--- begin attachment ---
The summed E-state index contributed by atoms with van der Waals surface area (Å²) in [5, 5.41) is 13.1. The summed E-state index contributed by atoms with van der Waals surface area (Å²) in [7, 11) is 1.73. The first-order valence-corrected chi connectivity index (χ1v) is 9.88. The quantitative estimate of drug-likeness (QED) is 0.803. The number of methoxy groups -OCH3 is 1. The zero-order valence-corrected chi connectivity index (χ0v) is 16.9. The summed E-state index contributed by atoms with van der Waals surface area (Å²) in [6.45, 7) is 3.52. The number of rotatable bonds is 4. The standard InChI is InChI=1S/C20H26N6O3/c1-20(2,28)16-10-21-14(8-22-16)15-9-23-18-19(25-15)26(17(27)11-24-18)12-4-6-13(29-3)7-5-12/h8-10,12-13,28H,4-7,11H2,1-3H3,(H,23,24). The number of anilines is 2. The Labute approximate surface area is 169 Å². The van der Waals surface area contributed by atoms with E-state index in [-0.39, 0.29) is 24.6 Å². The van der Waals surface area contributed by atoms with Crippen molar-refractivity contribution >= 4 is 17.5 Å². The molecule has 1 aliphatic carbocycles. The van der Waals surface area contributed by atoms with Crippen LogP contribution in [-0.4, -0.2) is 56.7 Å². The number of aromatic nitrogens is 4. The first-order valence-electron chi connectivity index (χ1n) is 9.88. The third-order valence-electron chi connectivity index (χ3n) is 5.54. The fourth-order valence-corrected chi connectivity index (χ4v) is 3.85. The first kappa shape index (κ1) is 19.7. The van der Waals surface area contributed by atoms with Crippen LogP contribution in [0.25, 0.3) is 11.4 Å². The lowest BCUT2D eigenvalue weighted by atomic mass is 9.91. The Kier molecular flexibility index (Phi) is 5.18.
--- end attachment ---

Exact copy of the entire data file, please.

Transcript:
The summed E-state index contributed by atoms with van der Waals surface area (Å²) in [5, 5.41) is 13.1. The summed E-state index contributed by atoms with van der Waals surface area (Å²) in [7, 11) is 1.73. The first-order valence-corrected chi connectivity index (χ1v) is 9.88. The quantitative estimate of drug-likeness (QED) is 0.803. The number of methoxy groups -OCH3 is 1. The zero-order valence-corrected chi connectivity index (χ0v) is 16.9. The summed E-state index contributed by atoms with van der Waals surface area (Å²) in [6.45, 7) is 3.52. The number of rotatable bonds is 4. The standard InChI is InChI=1S/C20H26N6O3/c1-20(2,28)16-10-21-14(8-22-16)15-9-23-18-19(25-15)26(17(27)11-24-18)12-4-6-13(29-3)7-5-12/h8-10,12-13,28H,4-7,11H2,1-3H3,(H,23,24). The number of anilines is 2. The Labute approximate surface area is 169 Å². The van der Waals surface area contributed by atoms with E-state index in [-0.39, 0.29) is 24.6 Å². The van der Waals surface area contributed by atoms with Crippen molar-refractivity contribution >= 4 is 17.5 Å². The molecule has 1 aliphatic carbocycles. The van der Waals surface area contributed by atoms with Crippen LogP contribution in [-0.4, -0.2) is 56.7 Å². The number of aromatic nitrogens is 4. The first-order valence-electron chi connectivity index (χ1n) is 9.88. The third-order valence-electron chi connectivity index (χ3n) is 5.54. The fourth-order valence-corrected chi connectivity index (χ4v) is 3.85. The first kappa shape index (κ1) is 19.7. The van der Waals surface area contributed by atoms with Crippen LogP contribution in [0.25, 0.3) is 11.4 Å². The lowest BCUT2D eigenvalue weighted by atomic mass is 9.91. The Kier molecular flexibility index (Phi) is 5.18.